Steve Knowles, Principal Sustainable Development Officer, Cardiff Council
Steve Knowles Cardiff Council
A photo of Cardiff's Millennium Centre
Energy
Energy
To address Cardiff Council’s climate emergency, the Council produced the One Planet Cardiff Strategy which sets out the Council’s approach across the coming decade to work in partnership with stakeholders to develop a pathway for a Carbon Neutral City by 2030.

Cardiff Council, along with most other Councils across the UK, declared a climate emergency in 2017. Also in 2017, the Welsh Government set the ambition of achieving a carbon-neutral Welsh public sector by 2030, recognising that the public sector is uniquely placed to influence emissions in areas such as transport, energy and land use. This approach is intended to replace and build on the Carbon Reduction Commitment scheme, for which the last reporting year was 2018/19. The approach also delivers against Policy 19: Welsh Government to consult on options for successor Carbon Reduction Commitment Scheme in summer 2019.

To address Cardiff Council’s climate emergency, the Council produced the One Planet Cardiff Strategy which sets out the Council’s approach across the coming decade to work in partnership with stakeholders to develop a pathway for a Carbon Neutral City by 2030. It also establishes targets for the Council to be Carbon Neutral in its activities by 2030, which is in support of the Welsh Government's carbon-neutral public sector ambition. 

The Welsh Government contracted Aether to prepare the Welsh Net Zero reporting approach, including a guidance document and spreadsheet to capture and report on the required data. This was welcomed by Cardiff Council. Further to the first reporting round in September 2021, it became clear from feedback from Welsh public sector bodies that the approach would need improving. The Welsh Government has held workshops with Welsh public sector bodies and a revised Welsh Net Zero reporting approach will be published in May 2022. This is likely to be an iterative process with the guidance being refined in the coming years. From a Cardiff Council perspective, and other Welsh public bodies, we had reservations about the methodology for baselining Scope 3 emissions. Welsh Government has acknowledged this and is reviewing the methodology with amendments expected this year, 2022.

Cardiff Council engaged a consultant to complete its first detailed 2019-20 carbon baseline, based on Welsh Government's carbon reporting framework at the time, and this has enabled us to understand the current carbon position both of our own operational direct and caused emissions, and using statistics published by the Government’s Department for Business, Energy and Industrial Strategy (BEIS), also of the wider City as a whole. As well as calculating the emissions from our buildings, street lighting and transport activities, which we have historically recorded for our corporate Green Dragon environmental management system, this baseline includes an analysis of our “Caused” or Scope 3 emissions and also estimates the positive effects that the Council’s parkland and natural estate have in sequestering carbon.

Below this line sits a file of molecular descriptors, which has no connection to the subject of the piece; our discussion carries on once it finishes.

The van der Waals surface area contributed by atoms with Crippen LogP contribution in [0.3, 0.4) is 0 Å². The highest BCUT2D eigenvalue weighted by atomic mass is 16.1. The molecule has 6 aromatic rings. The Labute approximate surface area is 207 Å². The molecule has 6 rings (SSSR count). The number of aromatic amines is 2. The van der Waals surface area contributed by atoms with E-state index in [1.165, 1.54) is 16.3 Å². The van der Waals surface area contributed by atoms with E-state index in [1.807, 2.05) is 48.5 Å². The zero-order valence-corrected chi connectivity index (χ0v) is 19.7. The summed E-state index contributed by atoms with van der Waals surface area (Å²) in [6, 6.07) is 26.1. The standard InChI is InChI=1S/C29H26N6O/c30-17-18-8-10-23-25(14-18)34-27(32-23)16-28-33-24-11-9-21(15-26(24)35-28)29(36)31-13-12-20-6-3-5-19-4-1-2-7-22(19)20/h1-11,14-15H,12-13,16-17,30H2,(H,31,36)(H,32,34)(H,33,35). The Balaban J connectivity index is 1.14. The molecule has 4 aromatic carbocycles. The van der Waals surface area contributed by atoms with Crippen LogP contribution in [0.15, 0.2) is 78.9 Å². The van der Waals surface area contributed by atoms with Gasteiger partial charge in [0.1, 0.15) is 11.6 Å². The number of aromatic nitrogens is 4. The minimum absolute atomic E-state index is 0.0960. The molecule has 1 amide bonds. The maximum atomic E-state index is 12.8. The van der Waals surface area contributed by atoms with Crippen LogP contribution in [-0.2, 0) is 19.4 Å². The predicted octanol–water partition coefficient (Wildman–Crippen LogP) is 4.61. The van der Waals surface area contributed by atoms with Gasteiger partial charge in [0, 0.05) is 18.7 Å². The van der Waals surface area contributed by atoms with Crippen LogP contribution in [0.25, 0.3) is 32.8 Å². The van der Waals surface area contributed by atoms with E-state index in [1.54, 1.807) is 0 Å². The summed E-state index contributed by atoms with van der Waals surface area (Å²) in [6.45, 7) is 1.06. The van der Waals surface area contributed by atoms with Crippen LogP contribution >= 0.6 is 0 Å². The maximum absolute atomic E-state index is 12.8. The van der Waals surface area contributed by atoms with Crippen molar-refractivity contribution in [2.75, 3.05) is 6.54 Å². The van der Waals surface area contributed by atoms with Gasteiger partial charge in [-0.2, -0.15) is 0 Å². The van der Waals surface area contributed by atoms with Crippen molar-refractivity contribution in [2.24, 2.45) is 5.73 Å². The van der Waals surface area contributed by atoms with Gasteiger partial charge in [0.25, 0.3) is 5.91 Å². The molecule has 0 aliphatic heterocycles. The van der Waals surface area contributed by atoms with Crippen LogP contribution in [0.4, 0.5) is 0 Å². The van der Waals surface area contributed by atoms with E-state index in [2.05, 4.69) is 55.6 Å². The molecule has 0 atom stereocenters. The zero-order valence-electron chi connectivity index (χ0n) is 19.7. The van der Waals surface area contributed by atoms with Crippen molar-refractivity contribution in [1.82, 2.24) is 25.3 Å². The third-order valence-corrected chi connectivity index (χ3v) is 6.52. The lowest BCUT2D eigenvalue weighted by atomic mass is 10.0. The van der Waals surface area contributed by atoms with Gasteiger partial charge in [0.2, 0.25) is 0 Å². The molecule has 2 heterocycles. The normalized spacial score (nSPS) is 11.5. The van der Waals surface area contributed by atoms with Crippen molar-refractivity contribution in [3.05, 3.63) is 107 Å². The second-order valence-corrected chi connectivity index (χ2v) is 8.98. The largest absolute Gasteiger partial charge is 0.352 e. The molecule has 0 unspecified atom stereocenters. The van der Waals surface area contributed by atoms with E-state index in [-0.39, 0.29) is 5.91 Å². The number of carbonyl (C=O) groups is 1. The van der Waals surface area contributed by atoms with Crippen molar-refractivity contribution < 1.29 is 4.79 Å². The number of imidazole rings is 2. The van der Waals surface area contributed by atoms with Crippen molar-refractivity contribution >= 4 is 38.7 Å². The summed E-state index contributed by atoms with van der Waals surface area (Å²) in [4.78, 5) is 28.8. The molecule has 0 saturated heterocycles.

In total, we have estimated that the Carbon Emissions Footprint for 2019/20 Cardiff Council activities is 184,904 tonnes of COe per annum (see Figure 1), which includes direct, indirect and “caused” emissions. Whilst we anticipated in our draft strategy that our Scope 3 emissions would form the largest single element of our baseline, our analysis has shown just how significant this is, accounting for 86% of our potential emissions. The total Carbon Emissions Footprint for the City boundary (BEIS 2019 data) was 1,626,059 COe per annum (Figure 2).

Figure 1
Figure 1
Figure 2
Figure 2

Moving forward, we have now secured revenue funding to employ a Carbon Monitoring Officer to progress carbon monitoring in-house. 

As outlined above, the baselining exercise has highlighted some significant challenges with the Welsh Government methodology around Scope 3, not least that it uses nationally developed, and relatively old “carbon factors” to apply a standardised estimate of emissions per pound spent on a range of different spend categories. Resolving Scope 3 emissions as a public body is a significant endeavour and requires serious thinking, policy-making and supply chain engagement. This element of work is prioritised within Cardiff Council, but will not be able to deliver carbon savings immediately. Cardiff Council has been progressing the carbon reduction agenda for a number of years, and while addressing the Scope 3 emissions will be a key area of work going forward, the Council is mindful to demonstrate to the public some quick wins and projects that we are progressing now such as new renewable generation schemes, housing retrofit, active travel etc, which are outlined in the One Planet Cardiff action plan.